DWM-logo.gif (6532 bytes)

January - February 2003

High Energy
KATE

Energy-Efficient Initiatives
Begin with One Window and End with the Market
by Kate Offringa

It all begins with a window. Just one. And it ends with an entire market. 

At least that is the goal of an ambitious new energy-efficient commercial window program just underway in the Pacific Northwest. The new program is called the Commercial Windows Initiative (CWI) and is funded by the Northwest Energy Efficiency Alliance (NEEA). The program will be working in Idaho, Montana, Oregon and Washington.
 
The CWI effort is following the lead created by the very successful Northwest Energy Star Window Program, which was also funded by NEEA. This residential window program required qualifying products to have a National Fenestration Rating Council tested U-Factor of 0.35 or lower. Market share went from 10 percent when the program began in 1998 to more than 70 percent today.

The same team is now taking on the commercial market, with similar ambitions. Gary Curtis, president of an energy-efficiency consulting firm called the Westwall Group, located in Salem, Ore., leads the team.

Start with One Window 
The first challenge of the CWI is developing a window specification that meets energy-efficiency saving goals while maximizing existing window and glazing technologies and manufacturing capabilities. 

“We recognize the benefits highly efficient window systems provide,” said Curtis. “The challenge with commercial window applications and a specification is finding the balance between efficiency and production.” Curtis wants to include as many market players as possible. “We want a specification that will produce savings for the region, and increase comfort for building occupants.”
The CWI has an aggressive goal: to achieve a savings equivalent to a 38-percent increase in market share of efficient windows. The program will recognize the differences between framing systems, looking at different U-factor targets for metal windows in the 0.40 area, and for non-metal about 0.35. 

“These U-factor targets get the conversation started,” said Curtis.

The program is hearing from the window industry about solar heat gain coefficient, visible light transmittance, air leakage, condensation resistance and long-term durability. The effort would like to find a meaningful specification that can recognize these performance attributes.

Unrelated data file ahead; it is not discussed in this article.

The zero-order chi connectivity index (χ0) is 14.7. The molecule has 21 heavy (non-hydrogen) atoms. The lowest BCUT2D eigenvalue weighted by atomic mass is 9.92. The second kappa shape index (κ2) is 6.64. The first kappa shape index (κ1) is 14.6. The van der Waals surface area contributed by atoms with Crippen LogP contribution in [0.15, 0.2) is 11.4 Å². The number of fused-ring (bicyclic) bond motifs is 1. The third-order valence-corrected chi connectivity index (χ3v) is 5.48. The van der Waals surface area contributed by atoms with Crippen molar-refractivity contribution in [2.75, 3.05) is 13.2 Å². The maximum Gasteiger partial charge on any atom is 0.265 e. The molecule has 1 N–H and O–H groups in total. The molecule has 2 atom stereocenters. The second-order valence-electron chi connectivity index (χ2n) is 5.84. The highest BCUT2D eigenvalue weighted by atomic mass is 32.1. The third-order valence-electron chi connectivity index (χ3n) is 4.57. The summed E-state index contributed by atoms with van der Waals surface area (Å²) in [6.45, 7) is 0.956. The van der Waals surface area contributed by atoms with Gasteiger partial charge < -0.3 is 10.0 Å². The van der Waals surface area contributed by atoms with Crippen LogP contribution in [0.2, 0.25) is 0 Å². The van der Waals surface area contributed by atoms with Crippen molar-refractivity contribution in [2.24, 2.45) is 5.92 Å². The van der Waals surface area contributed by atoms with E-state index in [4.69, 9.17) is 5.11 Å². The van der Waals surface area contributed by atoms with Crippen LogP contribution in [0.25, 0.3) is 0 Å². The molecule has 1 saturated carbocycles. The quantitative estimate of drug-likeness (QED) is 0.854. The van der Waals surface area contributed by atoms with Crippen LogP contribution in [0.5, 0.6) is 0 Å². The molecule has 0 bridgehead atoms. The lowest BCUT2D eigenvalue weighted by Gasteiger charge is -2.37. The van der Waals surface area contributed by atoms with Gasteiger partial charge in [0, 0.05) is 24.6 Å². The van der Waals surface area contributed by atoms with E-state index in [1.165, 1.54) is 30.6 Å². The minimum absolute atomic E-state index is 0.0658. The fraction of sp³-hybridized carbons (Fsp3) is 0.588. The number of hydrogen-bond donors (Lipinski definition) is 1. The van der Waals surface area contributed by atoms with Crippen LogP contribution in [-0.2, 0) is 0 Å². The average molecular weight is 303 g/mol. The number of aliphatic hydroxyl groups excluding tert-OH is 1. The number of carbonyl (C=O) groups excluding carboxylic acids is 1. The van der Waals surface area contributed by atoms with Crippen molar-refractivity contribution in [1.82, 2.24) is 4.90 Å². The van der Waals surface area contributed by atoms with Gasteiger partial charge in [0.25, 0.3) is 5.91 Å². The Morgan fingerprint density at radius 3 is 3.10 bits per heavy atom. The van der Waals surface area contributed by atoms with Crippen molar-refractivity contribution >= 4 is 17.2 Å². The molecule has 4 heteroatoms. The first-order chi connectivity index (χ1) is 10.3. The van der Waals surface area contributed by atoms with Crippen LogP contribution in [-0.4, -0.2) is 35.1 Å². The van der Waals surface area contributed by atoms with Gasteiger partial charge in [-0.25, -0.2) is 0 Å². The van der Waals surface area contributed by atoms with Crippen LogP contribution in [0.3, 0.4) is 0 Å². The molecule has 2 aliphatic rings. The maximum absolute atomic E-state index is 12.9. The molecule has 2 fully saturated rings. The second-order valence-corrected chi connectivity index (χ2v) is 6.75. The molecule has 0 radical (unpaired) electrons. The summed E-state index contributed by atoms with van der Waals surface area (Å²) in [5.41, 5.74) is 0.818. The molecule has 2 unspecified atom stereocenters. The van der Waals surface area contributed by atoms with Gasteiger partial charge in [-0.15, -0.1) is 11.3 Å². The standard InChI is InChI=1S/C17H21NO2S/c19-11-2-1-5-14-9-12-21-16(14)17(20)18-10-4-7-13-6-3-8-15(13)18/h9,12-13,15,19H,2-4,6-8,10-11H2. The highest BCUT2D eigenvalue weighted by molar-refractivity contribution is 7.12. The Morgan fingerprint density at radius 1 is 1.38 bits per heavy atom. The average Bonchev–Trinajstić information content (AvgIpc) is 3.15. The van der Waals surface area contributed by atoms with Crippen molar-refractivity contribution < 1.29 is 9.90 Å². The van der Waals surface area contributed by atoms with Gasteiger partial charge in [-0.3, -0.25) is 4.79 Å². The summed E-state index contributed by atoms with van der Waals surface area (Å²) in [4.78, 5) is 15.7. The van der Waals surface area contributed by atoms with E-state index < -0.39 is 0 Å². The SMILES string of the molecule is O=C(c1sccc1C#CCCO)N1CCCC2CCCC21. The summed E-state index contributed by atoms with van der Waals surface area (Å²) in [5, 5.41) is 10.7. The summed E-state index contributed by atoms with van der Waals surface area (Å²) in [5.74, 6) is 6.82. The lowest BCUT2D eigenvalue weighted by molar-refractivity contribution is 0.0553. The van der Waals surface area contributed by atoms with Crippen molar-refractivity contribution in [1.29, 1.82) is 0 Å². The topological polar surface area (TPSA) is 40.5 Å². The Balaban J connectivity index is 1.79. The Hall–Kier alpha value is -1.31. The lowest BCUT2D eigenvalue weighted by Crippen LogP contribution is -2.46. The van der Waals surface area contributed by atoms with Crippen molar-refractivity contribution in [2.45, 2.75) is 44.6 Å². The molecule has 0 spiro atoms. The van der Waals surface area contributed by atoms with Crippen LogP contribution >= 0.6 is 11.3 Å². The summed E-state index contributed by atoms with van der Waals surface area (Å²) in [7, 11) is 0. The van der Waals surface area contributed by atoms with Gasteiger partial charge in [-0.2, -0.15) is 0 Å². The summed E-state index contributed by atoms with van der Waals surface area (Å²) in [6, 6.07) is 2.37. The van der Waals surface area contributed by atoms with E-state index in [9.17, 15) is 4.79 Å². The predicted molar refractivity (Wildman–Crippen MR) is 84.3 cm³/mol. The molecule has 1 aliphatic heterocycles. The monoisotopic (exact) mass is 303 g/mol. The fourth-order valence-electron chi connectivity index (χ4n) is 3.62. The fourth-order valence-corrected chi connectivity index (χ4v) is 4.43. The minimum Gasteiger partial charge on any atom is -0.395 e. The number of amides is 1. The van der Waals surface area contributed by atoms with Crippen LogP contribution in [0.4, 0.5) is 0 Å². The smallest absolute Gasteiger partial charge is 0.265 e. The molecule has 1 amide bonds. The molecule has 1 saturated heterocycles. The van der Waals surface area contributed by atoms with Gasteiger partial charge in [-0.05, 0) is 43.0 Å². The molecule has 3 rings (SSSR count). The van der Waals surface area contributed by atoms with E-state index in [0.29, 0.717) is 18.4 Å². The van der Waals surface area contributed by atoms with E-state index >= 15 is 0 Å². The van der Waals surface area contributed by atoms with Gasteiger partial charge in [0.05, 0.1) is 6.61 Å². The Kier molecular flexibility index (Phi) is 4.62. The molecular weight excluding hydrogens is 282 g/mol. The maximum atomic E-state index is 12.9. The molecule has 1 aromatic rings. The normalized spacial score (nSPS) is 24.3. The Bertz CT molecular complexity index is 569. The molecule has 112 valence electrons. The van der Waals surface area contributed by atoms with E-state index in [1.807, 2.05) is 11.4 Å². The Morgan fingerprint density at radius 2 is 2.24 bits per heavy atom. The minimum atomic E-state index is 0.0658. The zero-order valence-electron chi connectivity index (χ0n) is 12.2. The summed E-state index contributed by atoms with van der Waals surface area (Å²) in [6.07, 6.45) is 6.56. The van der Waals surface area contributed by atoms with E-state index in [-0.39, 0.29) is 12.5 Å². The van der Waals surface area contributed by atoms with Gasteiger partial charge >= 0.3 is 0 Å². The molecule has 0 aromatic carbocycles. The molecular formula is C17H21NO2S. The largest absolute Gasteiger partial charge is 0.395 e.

The CWI will be working on recommendations and analysis with final specification recommendations to NEEA by March 2003.

Communication is Key 
The CWI is a voluntary marketing initiative. The specification provides the product, but how it is communicated will be the key to a successful effort. CWI will be working with manufacturers, distributors, architects, engineers and developers to identify the marketing direction.

“This is a lot different than the residential effort,” said Jim Russell of the Russell Creative Group, a design and consulting firm working on program planning and marketing. “With residential, we could simplify the product offering and make efficiency a product 
off-the-shelf.” 

Russell, who has a master’s degree in architecture, said that in commercial projects, product decisions are based on the demands of each project. 

“Our challenge is creating compelling product information so the decision is easy and the project is better,” he said. “These windows are so cool you only need to know about them to make the decision.”

“This is going to be a great program,” said Curtis. “We have tremendous opportunity because the technology is already there. We just have to find the best package—and get it out there!”

 

Kate Offringa is a program manager at the Alliance to Save Energy in Washington, D.C. She works on several projects including the Efficient Windows Collaborative.



DWM
© Copyright Key Communications Inc. All rights reserved. No reproduction of any type without expressed written permission.